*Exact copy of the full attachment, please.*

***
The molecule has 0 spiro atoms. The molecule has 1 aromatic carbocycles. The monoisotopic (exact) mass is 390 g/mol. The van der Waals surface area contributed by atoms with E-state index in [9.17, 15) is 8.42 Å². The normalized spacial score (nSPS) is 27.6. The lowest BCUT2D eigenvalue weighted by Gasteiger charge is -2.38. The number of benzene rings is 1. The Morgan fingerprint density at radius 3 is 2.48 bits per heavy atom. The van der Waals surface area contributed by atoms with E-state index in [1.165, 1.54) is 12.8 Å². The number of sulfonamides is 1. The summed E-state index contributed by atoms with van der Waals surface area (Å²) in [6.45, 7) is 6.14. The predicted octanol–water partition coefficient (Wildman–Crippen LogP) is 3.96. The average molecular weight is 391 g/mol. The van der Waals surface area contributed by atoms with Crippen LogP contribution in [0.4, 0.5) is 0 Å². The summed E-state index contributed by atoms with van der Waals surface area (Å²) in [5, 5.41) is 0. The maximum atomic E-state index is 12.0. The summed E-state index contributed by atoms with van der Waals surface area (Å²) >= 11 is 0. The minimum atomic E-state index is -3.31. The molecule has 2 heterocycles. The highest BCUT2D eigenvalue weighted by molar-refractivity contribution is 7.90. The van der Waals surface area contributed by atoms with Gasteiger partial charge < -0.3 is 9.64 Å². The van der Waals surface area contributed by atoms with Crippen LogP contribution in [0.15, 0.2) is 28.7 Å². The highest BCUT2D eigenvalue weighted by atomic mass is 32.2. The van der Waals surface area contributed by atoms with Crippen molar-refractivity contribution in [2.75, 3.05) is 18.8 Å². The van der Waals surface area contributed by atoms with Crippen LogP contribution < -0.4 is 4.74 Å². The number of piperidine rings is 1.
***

The molecule has 0 spiro atoms. The molecule has 1 aromatic carbocycles. The monoisotopic (exact) mass is 390 g/mol. The van der Waals surface area contributed by atoms with E-state index in [9.17, 15) is 8.42 Å². The normalized spacial score (nSPS) is 27.6. The lowest BCUT2D eigenvalue weighted by Gasteiger charge is -2.38. The number of benzene rings is 1. The Morgan fingerprint density at radius 3 is 2.48 bits per heavy atom. The van der Waals surface area contributed by atoms with E-state index in [1.165, 1.54) is 12.8 Å². The number of sulfonamides is 1. The summed E-state index contributed by atoms with van der Waals surface area (Å²) in [6.45, 7) is 6.14. The predicted octanol–water partition coefficient (Wildman–Crippen LogP) is 3.96. The average molecular weight is 391 g/mol. The van der Waals surface area contributed by atoms with Crippen LogP contribution in [0.4, 0.5) is 0 Å². The summed E-state index contributed by atoms with van der Waals surface area (Å²) in [5, 5.41) is 0. The maximum atomic E-state index is 12.0. The summed E-state index contributed by atoms with van der Waals surface area (Å²) >= 11 is 0. The minimum atomic E-state index is -3.31. The molecule has 2 heterocycles. The highest BCUT2D eigenvalue weighted by molar-refractivity contribution is 7.90. The van der Waals surface area contributed by atoms with Gasteiger partial charge < -0.3 is 9.64 Å². The van der Waals surface area contributed by atoms with Crippen LogP contribution in [0.15, 0.2) is 28.7 Å². The highest BCUT2D eigenvalue weighted by atomic mass is 32.2. The van der Waals surface area contributed by atoms with Crippen molar-refractivity contribution in [2.75, 3.05) is 18.8 Å². The van der Waals surface area contributed by atoms with Crippen LogP contribution < -0.4 is 4.74 Å². The number of piperidine rings is 1.